From my perspective, this is an interesting set of reports because it illustrates well different manners in which archaeological sites all belonging to the same general periods can be encountered, a topic which we’re about to discuss in my Archaeological Methods class this term. The Loukó finds apparently represent a chance encounter, while the other two projects are bona fide surveys. Only the Narmada project appears to be systematic, however, meaning that it is organized according to regularly spaced/defined spatial units, some of which are then selected for thorough inspection to form a statistically representative sample of the region as a whole. In contrast the Iranian project appears to be a combination of a systematic and survey and chance encounters: you have an area that has reported archaeological potential, which limits your survey area, but within it, sites are encountered as one goes. My point here is not to critique the various strategies used in the identification of these three reports, but rather to emphasize how very different approaches have the potential to increase our knowledge of the archaeological record, albeit in very distinct ways.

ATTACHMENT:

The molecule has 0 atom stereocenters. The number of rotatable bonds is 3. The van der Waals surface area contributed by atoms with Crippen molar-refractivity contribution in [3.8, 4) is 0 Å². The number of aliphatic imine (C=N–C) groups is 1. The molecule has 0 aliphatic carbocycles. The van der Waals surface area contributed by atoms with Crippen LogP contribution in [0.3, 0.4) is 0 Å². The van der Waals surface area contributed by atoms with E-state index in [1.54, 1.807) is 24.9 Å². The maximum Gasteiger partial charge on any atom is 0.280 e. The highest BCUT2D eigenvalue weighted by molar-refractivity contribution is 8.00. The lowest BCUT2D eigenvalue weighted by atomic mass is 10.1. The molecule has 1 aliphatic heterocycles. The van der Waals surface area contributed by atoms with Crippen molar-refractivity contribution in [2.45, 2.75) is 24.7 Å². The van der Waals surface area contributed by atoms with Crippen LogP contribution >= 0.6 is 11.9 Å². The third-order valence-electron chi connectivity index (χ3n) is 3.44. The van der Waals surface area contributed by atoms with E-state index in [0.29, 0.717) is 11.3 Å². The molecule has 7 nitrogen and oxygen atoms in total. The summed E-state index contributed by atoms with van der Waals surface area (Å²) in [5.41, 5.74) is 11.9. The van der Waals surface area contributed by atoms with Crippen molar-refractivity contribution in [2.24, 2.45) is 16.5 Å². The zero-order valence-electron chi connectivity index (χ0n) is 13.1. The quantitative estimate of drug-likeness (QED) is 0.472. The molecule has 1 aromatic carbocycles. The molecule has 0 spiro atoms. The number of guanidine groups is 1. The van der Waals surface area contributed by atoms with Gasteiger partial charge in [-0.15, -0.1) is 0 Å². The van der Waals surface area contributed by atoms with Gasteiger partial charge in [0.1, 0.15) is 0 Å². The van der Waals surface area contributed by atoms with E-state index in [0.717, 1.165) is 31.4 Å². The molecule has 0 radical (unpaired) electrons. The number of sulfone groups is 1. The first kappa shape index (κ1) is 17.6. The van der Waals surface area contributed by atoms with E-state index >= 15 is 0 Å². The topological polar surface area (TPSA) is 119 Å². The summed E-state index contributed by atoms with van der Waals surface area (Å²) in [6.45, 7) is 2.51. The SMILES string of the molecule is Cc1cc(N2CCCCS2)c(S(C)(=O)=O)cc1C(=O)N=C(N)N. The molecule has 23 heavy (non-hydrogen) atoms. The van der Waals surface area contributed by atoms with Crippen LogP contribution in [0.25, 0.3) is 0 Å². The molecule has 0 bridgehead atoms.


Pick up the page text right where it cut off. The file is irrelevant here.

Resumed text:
Chauhan, P. R., and R. Patnaik. 2008. The Narmada Basin Palaeoanthropology Project in central India. Antiquity 82(317):

Jamialahmadi, M., H. Vahdati Nasab, and H. Fazeli Nashli. 2008. Kashafrud revisited: discovery of new Palaeolithic sites in north-eastern Iran. Antiquity 82(317):

Mortensen, P. 2008. Lower to Middle Palaeolithic artefacts from Loutró on the south coast of Crete. Antiquity 82(317):